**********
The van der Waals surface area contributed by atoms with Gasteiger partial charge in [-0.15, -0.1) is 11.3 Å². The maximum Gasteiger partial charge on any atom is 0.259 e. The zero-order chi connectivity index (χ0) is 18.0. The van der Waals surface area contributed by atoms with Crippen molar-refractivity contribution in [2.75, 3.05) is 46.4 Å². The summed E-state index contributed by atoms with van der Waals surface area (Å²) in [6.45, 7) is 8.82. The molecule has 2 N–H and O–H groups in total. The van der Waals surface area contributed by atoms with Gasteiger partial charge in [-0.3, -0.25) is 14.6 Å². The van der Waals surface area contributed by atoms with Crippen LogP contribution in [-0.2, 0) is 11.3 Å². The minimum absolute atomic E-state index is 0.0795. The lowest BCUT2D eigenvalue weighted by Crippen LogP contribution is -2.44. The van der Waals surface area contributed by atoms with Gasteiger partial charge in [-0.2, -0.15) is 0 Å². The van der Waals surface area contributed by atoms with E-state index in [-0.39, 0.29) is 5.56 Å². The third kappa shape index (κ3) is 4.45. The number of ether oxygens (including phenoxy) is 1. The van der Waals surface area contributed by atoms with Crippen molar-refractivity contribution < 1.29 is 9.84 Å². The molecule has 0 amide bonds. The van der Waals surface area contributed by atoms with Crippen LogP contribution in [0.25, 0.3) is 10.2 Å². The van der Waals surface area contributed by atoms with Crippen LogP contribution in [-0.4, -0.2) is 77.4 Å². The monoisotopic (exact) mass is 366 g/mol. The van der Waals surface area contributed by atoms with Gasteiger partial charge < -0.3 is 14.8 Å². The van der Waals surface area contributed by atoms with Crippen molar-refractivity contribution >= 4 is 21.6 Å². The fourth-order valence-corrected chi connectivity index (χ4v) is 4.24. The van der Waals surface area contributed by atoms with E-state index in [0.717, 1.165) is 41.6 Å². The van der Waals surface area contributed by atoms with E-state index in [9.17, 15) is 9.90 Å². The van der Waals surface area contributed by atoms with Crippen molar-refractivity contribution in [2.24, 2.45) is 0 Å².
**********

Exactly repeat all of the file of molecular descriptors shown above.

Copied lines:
The van der Waals surface area contributed by atoms with Gasteiger partial charge in [-0.15, -0.1) is 11.3 Å². The maximum Gasteiger partial charge on any atom is 0.259 e. The zero-order chi connectivity index (χ0) is 18.0. The van der Waals surface area contributed by atoms with Crippen molar-refractivity contribution in [2.75, 3.05) is 46.4 Å². The summed E-state index contributed by atoms with van der Waals surface area (Å²) in [6.45, 7) is 8.82. The molecule has 2 N–H and O–H groups in total. The van der Waals surface area contributed by atoms with Gasteiger partial charge in [-0.3, -0.25) is 14.6 Å². The van der Waals surface area contributed by atoms with Crippen LogP contribution in [-0.2, 0) is 11.3 Å². The minimum absolute atomic E-state index is 0.0795. The lowest BCUT2D eigenvalue weighted by Crippen LogP contribution is -2.44. The van der Waals surface area contributed by atoms with Gasteiger partial charge in [-0.2, -0.15) is 0 Å². The van der Waals surface area contributed by atoms with E-state index in [-0.39, 0.29) is 5.56 Å². The third kappa shape index (κ3) is 4.45. The number of ether oxygens (including phenoxy) is 1. The van der Waals surface area contributed by atoms with Crippen molar-refractivity contribution < 1.29 is 9.84 Å². The molecule has 0 amide bonds. The van der Waals surface area contributed by atoms with Crippen LogP contribution in [0.25, 0.3) is 10.2 Å². The van der Waals surface area contributed by atoms with Crippen LogP contribution in [-0.4, -0.2) is 77.4 Å². The monoisotopic (exact) mass is 366 g/mol. The van der Waals surface area contributed by atoms with Gasteiger partial charge < -0.3 is 14.8 Å². The van der Waals surface area contributed by atoms with Crippen molar-refractivity contribution >= 4 is 21.6 Å². The fourth-order valence-corrected chi connectivity index (χ4v) is 4.24. The van der Waals surface area contributed by atoms with E-state index in [0.717, 1.165) is 41.6 Å². The van der Waals surface area contributed by atoms with E-state index in [9.17, 15) is 9.90 Å². The van der Waals surface area contributed by atoms with Crippen molar-refractivity contribution in [2.24, 2.45) is 0 Å².